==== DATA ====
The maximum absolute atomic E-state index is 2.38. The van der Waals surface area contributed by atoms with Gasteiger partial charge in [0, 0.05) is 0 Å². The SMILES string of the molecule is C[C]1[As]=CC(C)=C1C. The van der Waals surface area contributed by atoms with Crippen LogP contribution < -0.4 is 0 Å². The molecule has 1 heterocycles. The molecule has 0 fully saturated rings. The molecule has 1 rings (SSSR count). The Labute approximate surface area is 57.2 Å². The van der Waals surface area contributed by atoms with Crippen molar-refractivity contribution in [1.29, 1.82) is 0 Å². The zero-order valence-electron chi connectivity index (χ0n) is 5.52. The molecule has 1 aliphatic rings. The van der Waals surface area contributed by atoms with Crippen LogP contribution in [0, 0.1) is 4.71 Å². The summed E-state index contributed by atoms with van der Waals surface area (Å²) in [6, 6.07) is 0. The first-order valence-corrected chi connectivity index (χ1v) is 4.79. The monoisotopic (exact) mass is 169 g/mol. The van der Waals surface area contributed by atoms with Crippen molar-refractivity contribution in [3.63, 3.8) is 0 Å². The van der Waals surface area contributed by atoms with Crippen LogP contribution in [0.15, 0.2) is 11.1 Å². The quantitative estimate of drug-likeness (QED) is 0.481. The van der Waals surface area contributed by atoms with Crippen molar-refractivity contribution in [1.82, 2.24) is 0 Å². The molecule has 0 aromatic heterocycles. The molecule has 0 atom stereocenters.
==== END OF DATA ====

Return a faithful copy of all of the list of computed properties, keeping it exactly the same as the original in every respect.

The maximum absolute atomic E-state index is 2.38. The van der Waals surface area contributed by atoms with Gasteiger partial charge in [0, 0.05) is 0 Å². The SMILES string of the molecule is C[C]1[As]=CC(C)=C1C. The van der Waals surface area contributed by atoms with Crippen LogP contribution < -0.4 is 0 Å². The molecule has 1 heterocycles. The molecule has 0 fully saturated rings. The molecule has 1 rings (SSSR count). The Labute approximate surface area is 57.2 Å². The van der Waals surface area contributed by atoms with Crippen molar-refractivity contribution in [1.29, 1.82) is 0 Å². The zero-order valence-electron chi connectivity index (χ0n) is 5.52. The molecule has 1 aliphatic rings. The van der Waals surface area contributed by atoms with Crippen LogP contribution in [0, 0.1) is 4.71 Å². The summed E-state index contributed by atoms with van der Waals surface area (Å²) in [6, 6.07) is 0. The first-order valence-corrected chi connectivity index (χ1v) is 4.79. The monoisotopic (exact) mass is 169 g/mol. The van der Waals surface area contributed by atoms with Crippen molar-refractivity contribution in [3.63, 3.8) is 0 Å². The van der Waals surface area contributed by atoms with Crippen LogP contribution in [0.15, 0.2) is 11.1 Å². The quantitative estimate of drug-likeness (QED) is 0.481. The van der Waals surface area contributed by atoms with Crippen molar-refractivity contribution in [1.82, 2.24) is 0 Å². The molecule has 0 aromatic heterocycles. The molecule has 0 atom stereocenters.